Scripture acquaints us, Jer 35:2-11, that Jonadab son of Rechab, in the time of Jehu king of Israel; laid an injunction on his posterity not to drink wine, not to build houses, not to plant vineyards, to have no lands, and to dwell in tents all their lives. This they continued to observe for above three hundred years; but in the last year of Jehoiakim king of Judah, Nebuchadnezzar coming to besiege Jerusalem, the Rechabites were forced to take refuge in the city, though still lodging in tents. During this siege, Jeremiah received orders from the Lord to invite them into the temple, and to offer them wine to drink. They refused to partake of it; and their fidelity to their father's injunction was a severe reproof to the Jews; and the divine promise concerning the perpetuity of the family, Jer 35:19, was undoubtedly fulfilled, though it may now be impossible to distinguish temm, as some profess to do, among the tribes of Central Arabia.
the descendants of Rechab through Jonadab or Jehonadab. They belonged to the Kenites, who accompanied the children of Israel into Palestine, and dwelt among them. Moses married a Kenite wife (Jg 1:16), and Jael was the wife of "Heber the Kenite" (Jg 4:17). Saul also showed kindness to the Kenites (1SA 15:6). The main body of the Kenites dwelt in cities, and adopted settled habits of life (Jg 21:25); but Jehonadab forbade his descendants to drink wine or to live in cities. They were commanded to lead always a nomad life. They adhered to the law laid down by Jonadab, and were noted for their fidelity to the old-established custom of their family in the days of Jeremiah (35); and this feature of their character is referred to by the prophet for the purpose of giving point to his own exhortation. They are referred to in Ne 3:14; 1Ch 2:55. Dr. Wolff (1839) found in Arabia, near Mecca, a tribe claiming to be descendants of Jehonadab; and recently a Bedouin tribe has been found near the Dead Sea who also profess to be descendants of the same Kenite chief.
Descendants of Rechab, the father of Jonadab. The account of these people is given by themselves: they abstained from wine, and they did not build houses, nor sow seed. Being nomads they did not plant vineyards, nor had any; but all their days they dwelt in tents. Though called Rechabites, they trace their mode of life to what their ancestor Jonadab had commanded. When compelled to dwell in Jerusalem for fear of the Chaldeans and Syrians, Jeremiah called them together and offered them wine; but they refused to drink any, and gave the above explanation.
God instructed Jeremiah to hold up the obedience of the Rechabites as an example to the men of Judah. These men faithfully obeyed their father, whereas Judah had not obeyed their God. It was said of them that because of their faithfulness to their father's commands Jonadab should not want a man to stand before God for ever. The Rabbis interpret this to signify that they should minister in the sanctuary, and say they became united to the Levites; but we find nothing of this in scripture. Jer 35. Travellers in the East have met with people who trace their origin to Rechab, and who appeal to the scripture as a proof of God having preserved them. There are still about 60,000 of them, dwelling in tents in the oases of the desert.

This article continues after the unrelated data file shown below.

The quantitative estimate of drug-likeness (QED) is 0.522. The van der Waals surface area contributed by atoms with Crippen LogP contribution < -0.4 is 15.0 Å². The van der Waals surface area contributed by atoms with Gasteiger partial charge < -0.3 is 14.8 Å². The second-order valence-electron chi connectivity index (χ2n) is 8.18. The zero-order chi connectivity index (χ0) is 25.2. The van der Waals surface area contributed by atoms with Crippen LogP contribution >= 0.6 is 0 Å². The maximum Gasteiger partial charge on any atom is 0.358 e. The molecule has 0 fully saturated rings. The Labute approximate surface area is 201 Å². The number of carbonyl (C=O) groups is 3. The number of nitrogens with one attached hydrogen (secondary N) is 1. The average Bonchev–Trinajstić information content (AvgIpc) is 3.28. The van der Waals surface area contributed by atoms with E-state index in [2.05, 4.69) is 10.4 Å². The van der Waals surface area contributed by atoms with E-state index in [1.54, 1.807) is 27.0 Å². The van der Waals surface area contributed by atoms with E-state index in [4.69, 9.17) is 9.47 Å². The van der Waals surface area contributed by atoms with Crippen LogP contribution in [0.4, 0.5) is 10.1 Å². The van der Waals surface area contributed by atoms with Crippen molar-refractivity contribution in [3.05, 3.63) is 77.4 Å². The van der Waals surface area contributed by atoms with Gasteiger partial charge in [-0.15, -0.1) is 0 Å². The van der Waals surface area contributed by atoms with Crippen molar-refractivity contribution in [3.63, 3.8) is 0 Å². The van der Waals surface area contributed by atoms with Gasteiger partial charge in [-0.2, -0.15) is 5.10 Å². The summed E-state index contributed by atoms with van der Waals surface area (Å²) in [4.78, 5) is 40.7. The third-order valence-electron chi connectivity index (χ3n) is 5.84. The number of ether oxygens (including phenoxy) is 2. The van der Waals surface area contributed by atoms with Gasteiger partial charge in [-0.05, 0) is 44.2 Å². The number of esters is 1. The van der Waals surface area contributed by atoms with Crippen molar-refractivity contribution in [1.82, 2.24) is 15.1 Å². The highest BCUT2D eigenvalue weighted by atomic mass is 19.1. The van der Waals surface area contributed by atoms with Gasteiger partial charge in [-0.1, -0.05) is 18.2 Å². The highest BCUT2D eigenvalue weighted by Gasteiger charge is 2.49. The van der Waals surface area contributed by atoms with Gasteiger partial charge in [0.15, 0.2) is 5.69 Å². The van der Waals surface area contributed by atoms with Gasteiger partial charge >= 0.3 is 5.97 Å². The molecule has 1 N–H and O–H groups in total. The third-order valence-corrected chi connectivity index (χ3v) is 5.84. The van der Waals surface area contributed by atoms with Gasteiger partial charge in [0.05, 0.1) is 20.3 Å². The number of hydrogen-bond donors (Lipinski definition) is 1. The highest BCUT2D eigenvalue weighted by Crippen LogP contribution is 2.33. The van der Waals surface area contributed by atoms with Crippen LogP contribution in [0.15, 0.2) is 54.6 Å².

RECHABITES. The Rechabites, though they dwelt among the Israelites, did not belong to any of their tribes; for they were Kenites, as appears from 1Ch 2:55, where the Kenites are said to have come of "Hemath, the father of the house of Rechab." These Kenites, afterward styled Rechabites, were of the family of Jethro, otherwise called Hobab, whose daughter Moses married; for "the children of the Kenite, Moses's father-in-law," it is said, "went up out of the city of palm trees with the children of Judah, and dwelt among the people," Jg 1:16; and we read of "Heber the Kenite, who was of the children of Hobab, the father-in- law of Moses, who had severed himself from the Kenites," or from the bulk of them who settled in the tribe of Judah, "and pitched his tent in the plain of Zaanaim," Jg 4:11. They appear to have sprung from Midian, the son of Abraham by Keturah, Ge 25:2; for Jethro, from whom they are descended, is called a Midianite, Nu 10:23. Of this family was Jehonadab, the son of Rechab, a man of eminent zeal for the pure worship of God against idolatry, who assisted King Jehu in destroying the house of Ahab, and the worshippers of Baal, 2Ki 10:15-16,23, &c. It was he who gave that rule of life to his children and posterity which we read of in Jer 35:6-7. It consisted of these three articles: that they should drink no wine; that they should neither possess nor occupy any houses, fields, or vineyards; that they should dwell in tents. This was the institution of the children of Rechab; and this they continued to observe for upward of three hundred years, from the time of Jehu to that of Jehoiakim, king of Judah, when Nebuchadnezzar coming to besiege Jerusalem, the Rechabites were obliged to leave the country and take refuge in the city. In Jeremiah 35, there is a promise made to this people, that Jonadab, the son of Rechab, should not want a man to stand before the Lord; that is, that his posterity should not fail: and to this day this tribe is found among the Arabians of the desert, distinct, free, and practising exactly the institutions of Jonadab, whose name they bear, and of whose institutions they boast. This is a remarkable instance of the exact fulfilment of a minute and isolated prophecy. See BENI KHAIBIR.